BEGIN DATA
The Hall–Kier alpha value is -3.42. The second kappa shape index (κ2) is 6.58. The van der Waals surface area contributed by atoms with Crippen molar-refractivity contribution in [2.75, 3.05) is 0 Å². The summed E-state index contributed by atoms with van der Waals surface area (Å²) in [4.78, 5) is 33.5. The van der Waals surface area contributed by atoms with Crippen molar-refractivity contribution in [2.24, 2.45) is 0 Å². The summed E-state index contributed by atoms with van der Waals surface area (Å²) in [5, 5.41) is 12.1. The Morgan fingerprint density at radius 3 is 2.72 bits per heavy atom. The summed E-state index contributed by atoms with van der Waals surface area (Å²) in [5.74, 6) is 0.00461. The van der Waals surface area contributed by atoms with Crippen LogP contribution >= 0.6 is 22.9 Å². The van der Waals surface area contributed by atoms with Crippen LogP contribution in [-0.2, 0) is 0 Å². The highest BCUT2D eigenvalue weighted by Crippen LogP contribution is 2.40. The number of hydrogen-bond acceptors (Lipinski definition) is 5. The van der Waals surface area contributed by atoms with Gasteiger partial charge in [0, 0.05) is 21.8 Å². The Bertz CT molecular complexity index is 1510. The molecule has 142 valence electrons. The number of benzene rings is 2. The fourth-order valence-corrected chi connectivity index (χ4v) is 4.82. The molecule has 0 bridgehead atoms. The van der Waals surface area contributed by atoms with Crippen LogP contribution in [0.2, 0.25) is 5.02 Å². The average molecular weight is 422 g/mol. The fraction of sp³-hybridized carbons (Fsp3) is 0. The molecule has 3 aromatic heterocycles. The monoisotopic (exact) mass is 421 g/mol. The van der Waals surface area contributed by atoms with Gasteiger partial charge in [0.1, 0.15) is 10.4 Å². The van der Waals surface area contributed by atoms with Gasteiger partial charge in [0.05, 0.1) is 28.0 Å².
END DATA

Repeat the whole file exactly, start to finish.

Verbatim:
The Hall–Kier alpha value is -3.42. The second kappa shape index (κ2) is 6.58. The van der Waals surface area contributed by atoms with Crippen molar-refractivity contribution in [2.75, 3.05) is 0 Å². The summed E-state index contributed by atoms with van der Waals surface area (Å²) in [4.78, 5) is 33.5. The van der Waals surface area contributed by atoms with Crippen molar-refractivity contribution in [2.24, 2.45) is 0 Å². The summed E-state index contributed by atoms with van der Waals surface area (Å²) in [5, 5.41) is 12.1. The Morgan fingerprint density at radius 3 is 2.72 bits per heavy atom. The summed E-state index contributed by atoms with van der Waals surface area (Å²) in [5.74, 6) is 0.00461. The van der Waals surface area contributed by atoms with Crippen LogP contribution >= 0.6 is 22.9 Å². The van der Waals surface area contributed by atoms with Crippen LogP contribution in [-0.2, 0) is 0 Å². The highest BCUT2D eigenvalue weighted by Crippen LogP contribution is 2.40. The number of hydrogen-bond acceptors (Lipinski definition) is 5. The van der Waals surface area contributed by atoms with Gasteiger partial charge in [0, 0.05) is 21.8 Å². The Bertz CT molecular complexity index is 1510. The molecule has 142 valence electrons. The number of benzene rings is 2. The fourth-order valence-corrected chi connectivity index (χ4v) is 4.82. The molecule has 0 bridgehead atoms. The van der Waals surface area contributed by atoms with Crippen LogP contribution in [0.2, 0.25) is 5.02 Å². The average molecular weight is 422 g/mol. The fraction of sp³-hybridized carbons (Fsp3) is 0. The molecule has 3 aromatic heterocycles. The monoisotopic (exact) mass is 421 g/mol. The van der Waals surface area contributed by atoms with Gasteiger partial charge in [0.1, 0.15) is 10.4 Å². The van der Waals surface area contributed by atoms with Gasteiger partial charge in [0.05, 0.1) is 28.0 Å².